And thou must cure me: Till I know 'tis done,
How ere my happes, my ioyes were ne're begun.
Exit
Original text
Act IV, Scene IV
Enter Fortinbras with an Armie.

For.
Go Captaine, from me greet the Danish King,
Tell him that by his license, Fortinbras
Claimes the conueyance of a promis'd March
Ouer his Kingdome. You know the Rendeuous:
If that his Maiesty would ought with vs,
We shall expresse our dutie in his eye,
And let him know so.

Cap.
I will doo't, my Lord.

For.
Go safely on. Exit.
Original text
Act IV, Scene V
Enter Queene and Horatio.

Qu.
I will not speake with her.

Hor.
She is importunate, indeed distract,
her moode will needs be pittied.

Qu.
What would she haue?

Hor.
She speakes much of her Father; saies she heares
There's trickes i'th'world, and hems, and beats her heart,
Spurnes enuiously at Strawes, speakes things in doubt,
That carry but halfe sense: Her speech is nothing,
Yet the vnshaped vse of it doth moue
The hearers to Collection; they ayme at it,
And botch the words vp fit to their owne thoughts,
Which as her winkes, and nods, and gestures yeeld them,
Indeed would make one thinke there would be thought,
Though nothing sure, yet much vnhappily.

Qu.
'Twere good she were spoken with, / For she may strew
dangerous coniectures / In ill breeding minds.
Let her come in.
To my sicke soule (as sinnes true Nature is)
Each toy seemes Prologue, to some great amisse,
So full of Artlesse iealousie is guilt,
It spill's it selfe, in fearing to be spilt.
Enter Ophelia distracted.

Ophe,
Where is the beauteous Maiesty of Denmark.

Qu.
How now Ophelia?

Ophe.
How should I your true loue know
from another one?
By his Cockle hat and staffe,
and his Sandal shoone.

Qu.
Alas sweet Lady: what imports this Song?

Ophe.
Say you? Nay pray you marke.
He is dead and gone Lady,
he is dead and gone,
At his head a grasse-greene Turfe,
at his heeles a stone.

Qu.
Nay but Ophelia.

Ophe.
Pray you marke.
White his Shrow'd as the Mountaine Snow.
Enter King.

Qu.
Alas, looke heere my Lord.

Ophe.

Larded with sweet flowers:
Which bewept to the graue did not go,
With true-loue showres.

King.
How do ye, pretty Lady?

Ophe.
Well, God dil'd you. They say the Owle was a
Bakers daughter. Lord, wee know what we are, but know
not what we may be. God be at your Table.

King.
Conceit vpon her Father.

Ophe.
Pray you let's haue no words of this: but when they
aske you what it meanes, say you this:
To morrow is S. Valentines day,
all in the morning betime,
And I a Maid at your Window,
to be your Valentine.
Then vp he rose, & don'd his clothes,
& dupt the chamber dore,
Let in the Maid, that out a Maid,
neuer departed more.

King.
Pretty Ophelia.

Ophe.
Indeed la? without an oath Ile make an end
ont.
By gis, and by S. Charity,
Alacke, and fie for shame:
Yong men wil doo't, if they come too't,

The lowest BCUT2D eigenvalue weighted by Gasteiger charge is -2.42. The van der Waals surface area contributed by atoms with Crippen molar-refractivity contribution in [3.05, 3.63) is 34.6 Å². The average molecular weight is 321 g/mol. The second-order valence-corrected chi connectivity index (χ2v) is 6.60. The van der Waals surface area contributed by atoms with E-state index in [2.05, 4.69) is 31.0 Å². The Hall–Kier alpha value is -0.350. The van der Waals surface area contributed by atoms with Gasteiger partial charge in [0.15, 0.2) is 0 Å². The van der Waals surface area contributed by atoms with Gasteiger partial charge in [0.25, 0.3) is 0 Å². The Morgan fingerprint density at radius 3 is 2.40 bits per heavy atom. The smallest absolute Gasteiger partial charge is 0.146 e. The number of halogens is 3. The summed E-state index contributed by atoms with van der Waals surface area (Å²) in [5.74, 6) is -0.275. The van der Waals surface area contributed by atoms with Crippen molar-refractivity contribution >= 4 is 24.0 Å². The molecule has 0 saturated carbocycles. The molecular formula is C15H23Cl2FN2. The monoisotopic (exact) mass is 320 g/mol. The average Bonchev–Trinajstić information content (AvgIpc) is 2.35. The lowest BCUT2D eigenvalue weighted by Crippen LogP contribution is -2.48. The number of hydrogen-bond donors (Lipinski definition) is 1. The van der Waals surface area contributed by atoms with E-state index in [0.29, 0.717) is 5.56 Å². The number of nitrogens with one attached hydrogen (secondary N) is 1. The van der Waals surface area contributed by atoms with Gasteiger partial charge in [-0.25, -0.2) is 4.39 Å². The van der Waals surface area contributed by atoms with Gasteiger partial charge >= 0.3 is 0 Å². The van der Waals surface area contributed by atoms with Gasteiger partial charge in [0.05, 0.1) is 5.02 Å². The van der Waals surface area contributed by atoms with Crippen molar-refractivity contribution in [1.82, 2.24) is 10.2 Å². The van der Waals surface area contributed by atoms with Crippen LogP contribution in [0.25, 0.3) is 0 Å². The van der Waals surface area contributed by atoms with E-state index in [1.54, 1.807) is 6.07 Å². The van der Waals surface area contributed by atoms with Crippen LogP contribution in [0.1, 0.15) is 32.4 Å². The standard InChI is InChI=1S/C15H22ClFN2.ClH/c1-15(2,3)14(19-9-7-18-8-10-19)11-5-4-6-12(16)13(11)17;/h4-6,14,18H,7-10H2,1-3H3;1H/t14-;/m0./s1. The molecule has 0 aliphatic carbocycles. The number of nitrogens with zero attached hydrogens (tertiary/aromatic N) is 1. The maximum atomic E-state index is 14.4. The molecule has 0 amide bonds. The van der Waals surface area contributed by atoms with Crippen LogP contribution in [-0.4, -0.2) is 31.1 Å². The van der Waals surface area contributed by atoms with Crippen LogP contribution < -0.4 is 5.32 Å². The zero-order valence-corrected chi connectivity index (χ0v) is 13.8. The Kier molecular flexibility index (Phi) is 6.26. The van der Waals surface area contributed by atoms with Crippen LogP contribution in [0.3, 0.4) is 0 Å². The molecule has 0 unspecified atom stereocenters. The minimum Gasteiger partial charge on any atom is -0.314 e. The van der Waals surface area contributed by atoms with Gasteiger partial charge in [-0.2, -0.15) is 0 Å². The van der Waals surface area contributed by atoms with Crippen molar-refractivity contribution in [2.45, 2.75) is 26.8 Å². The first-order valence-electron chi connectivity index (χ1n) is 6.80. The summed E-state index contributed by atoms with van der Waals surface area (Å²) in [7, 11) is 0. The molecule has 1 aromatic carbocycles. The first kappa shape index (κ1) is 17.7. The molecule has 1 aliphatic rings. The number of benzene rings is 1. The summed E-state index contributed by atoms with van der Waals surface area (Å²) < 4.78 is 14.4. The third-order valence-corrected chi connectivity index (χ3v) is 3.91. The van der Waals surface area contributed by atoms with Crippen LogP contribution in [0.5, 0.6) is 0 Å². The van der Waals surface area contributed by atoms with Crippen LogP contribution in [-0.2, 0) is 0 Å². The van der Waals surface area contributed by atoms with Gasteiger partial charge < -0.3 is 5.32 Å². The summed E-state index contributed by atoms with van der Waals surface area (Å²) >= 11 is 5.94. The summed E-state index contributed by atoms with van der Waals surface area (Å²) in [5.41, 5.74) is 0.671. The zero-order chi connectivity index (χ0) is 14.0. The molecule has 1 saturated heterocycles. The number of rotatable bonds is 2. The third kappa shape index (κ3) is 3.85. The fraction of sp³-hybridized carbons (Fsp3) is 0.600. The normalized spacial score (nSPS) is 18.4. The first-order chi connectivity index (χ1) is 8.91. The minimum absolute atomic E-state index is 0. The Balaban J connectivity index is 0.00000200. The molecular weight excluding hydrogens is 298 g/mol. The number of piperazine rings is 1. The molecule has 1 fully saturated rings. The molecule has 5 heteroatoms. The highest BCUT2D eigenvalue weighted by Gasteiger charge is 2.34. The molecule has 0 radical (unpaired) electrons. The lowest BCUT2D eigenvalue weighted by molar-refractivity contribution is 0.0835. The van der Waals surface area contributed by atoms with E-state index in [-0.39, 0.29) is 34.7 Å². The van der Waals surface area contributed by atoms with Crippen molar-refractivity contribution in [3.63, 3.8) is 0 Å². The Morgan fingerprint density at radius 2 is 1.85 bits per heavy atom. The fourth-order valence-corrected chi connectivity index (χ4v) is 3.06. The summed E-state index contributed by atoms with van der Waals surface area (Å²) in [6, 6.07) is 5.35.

By Cocke they are too blame.
Quoth she before you tumbled me,
You promis'd me to Wed:
So would I ha done by yonder Sunne,
And thou hadst not come to my bed.

King.
How long hath she bin this?

Ophe.
I hope all will be well. We must bee patient, but
I cannot choose but weepe, to thinke they should lay him
i'th'cold ground: My brother shall knowe of it, and so I
thanke you for your good counsell. Come, my Coach:
Goodnight Ladies: Goodnight sweet Ladies: Goodnight,
goodnight.
Exit.

King.
Follow her close, / Giue her good watch I pray you:
Oh this is the poyson of deepe greefe, it springs
All from her Fathers death.
Oh Gertrude, Gertrude,
When sorrowes comes, they come not single spies,
But in Battaliaes. First, her Father slaine,
Next your Sonne gone, and he most violent Author
Of his owne iust remoue: the people muddied,
Thicke and vnwholsome in their thoughts, and whispers
For good Polonius death; and we haue done but greenly
In hugger mugger to interre him. Poore Ophelia
Diuided from her selfe, and her faire Iudgement,
Without the which we are Pictures, or meere Beasts.
Last, and as much containing as all these,
Her Brother is in secret come from France,
Keepes on his wonder, keepes himselfe in clouds,
And wants not Buzzers to infect his eare
With pestilent Speeches of his Fathers death,
Where in necessitie of matter Beggard,
Will nothing sticke our persons to Arraigne
In eare and eare. O my deere Gertrude, this,
Like to a murdering Peece in many places,
Giues me superfluous death.
A Noise within.

Qu.
Alacke, what noyse is this?

King.
Where are my Switzers? / Let them guard the doore.
Enter a Messenger.
What is the matter?

Mes.
Saue your selfe, my Lord.
The Ocean (ouer-peering of his List)
Eates not the Flats with more impittious haste
Then young Laertes, in a Riotous head,
Ore-beares your Officers, the rabble call him Lord,
And as the world were now but to begin,
Antiquity forgot, Custome not knowne,
The Ratifiers and props of euery word,
They cry choose we? Laertes shall be King,
Caps, hands, and tongues, applaud it to the clouds,
Laertes shall be King, Laertes King.
Noise within.

Qu.
How cheerefully on the false Traile they cry,
Oh this is Counter you false Danish Dogges.

King.
The doores are broke.
Enter Laertes.

Laer.
Where is the King, sirs? Stand you all without.

All.
No, let's come in.

Laer.
I pray you giue me leaue.

Al.
We will, we will.

Laer.
I thanke you: Keepe the doore.
Oh thou vilde King,
giue me my Father.

Qu.
Calmely good Laertes.

Laer.
That drop of blood, that calmes / Proclaimes me Bastard:
Cries Cuckold to my Father, brands the Harlot
Euen heere betweene the chaste vnsmirched brow
Of my true Mother.

King.
What is the cause Laertes,
That thy Rebellion lookes so Gyant-like?
Let him go Gertrude: Do not feare our person:
There's such Diuinity doth hedge a King,
That Treason can but peepe to what it would,
Acts little of his will. Tell me Laertes,
Why thou art thus Incenst? Let him go Gertrude.
Speake man.

Laer.
Where's my Father?

King.
Dead.

Qu.
But not by him.

King.
Let him demand his fill.

Laer.
How came he dead? Ile not be Iuggel'd with.
To hell Allegeance: Vowes, to the blackest diuell.
Conscience and Grace, to the profoundest Pit.